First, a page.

This past week, Ohio State University suspended all non-essential activities for social fraternities--including social activities and recruitment--at least until January 7th. This is just a further example of a much broader trend across the country of big-name universities suspending or outright ending Greek life.

The universities involved include Florida State, Michigan, and now Ohio State. Following the much-publicized Atlantic article about the death of a pledge due to hazing, Penn State has also instituted vast reforms to their Greek life. The Boston Globe even ran an op-ed calling for the end of fraternities as a whole.

While I share many of the concerns about Greek life on college campuses, namely dangerous binge drinking, potentially harmful hazing processes, rape culture, and a dangerous lack of administrative oversight, I also know that many chapters of Greek Life are great sources of friendship and meaningful relationships, as well as having genuine philanthropic goals.

The solution to the problems that arise in conjunction with Greek life is, then, not to ban them but to lower the drinking age.

At first, this might sound counterproductive: How will legalizing alcohol help with binge drinking and other dangerous events which often occur while people are under the influence?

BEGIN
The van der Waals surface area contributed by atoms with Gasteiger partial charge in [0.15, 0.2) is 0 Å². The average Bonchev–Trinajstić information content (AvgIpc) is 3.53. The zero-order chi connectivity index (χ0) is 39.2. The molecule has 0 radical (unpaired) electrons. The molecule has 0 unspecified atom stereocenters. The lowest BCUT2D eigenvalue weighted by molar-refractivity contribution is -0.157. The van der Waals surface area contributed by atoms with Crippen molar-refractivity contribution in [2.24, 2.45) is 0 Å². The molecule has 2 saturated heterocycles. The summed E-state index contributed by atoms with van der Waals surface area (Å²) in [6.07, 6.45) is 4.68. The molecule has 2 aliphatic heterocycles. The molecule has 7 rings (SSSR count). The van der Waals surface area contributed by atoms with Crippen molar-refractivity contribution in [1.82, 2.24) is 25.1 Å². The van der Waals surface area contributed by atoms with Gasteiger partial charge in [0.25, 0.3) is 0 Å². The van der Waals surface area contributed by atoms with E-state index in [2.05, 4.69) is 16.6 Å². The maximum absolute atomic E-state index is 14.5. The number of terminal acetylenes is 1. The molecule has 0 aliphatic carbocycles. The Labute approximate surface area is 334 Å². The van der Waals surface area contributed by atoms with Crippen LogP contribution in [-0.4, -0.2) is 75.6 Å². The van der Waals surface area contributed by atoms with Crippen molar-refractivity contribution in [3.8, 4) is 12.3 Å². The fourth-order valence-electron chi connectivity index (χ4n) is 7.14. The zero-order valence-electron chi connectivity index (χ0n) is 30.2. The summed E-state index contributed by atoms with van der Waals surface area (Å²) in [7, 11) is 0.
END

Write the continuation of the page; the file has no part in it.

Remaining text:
Young people under the age of 21 are going to drink regardless of whether or not it is legal; to think otherwise is to be entirely and absurdly ignorant. If the drinking age were lowered, however, there would be less chance of young people choosing not to get help for themselves or their friends if too much drinking occurred, for fear of punishment.

Meanwhile, there could also be more regulation and oversight by the university, hopefully preventing against hazing and other dangerous practices because fraternities would not have to worry about possible repercussions related to alcohol.

It is time to set aside the utterly absurd drinking age of 21 (which serves no real purpose anyway, given the vast number of young people who drink--and drink a lot--before they are 21) and move forward with a safer fraternity life for everyone.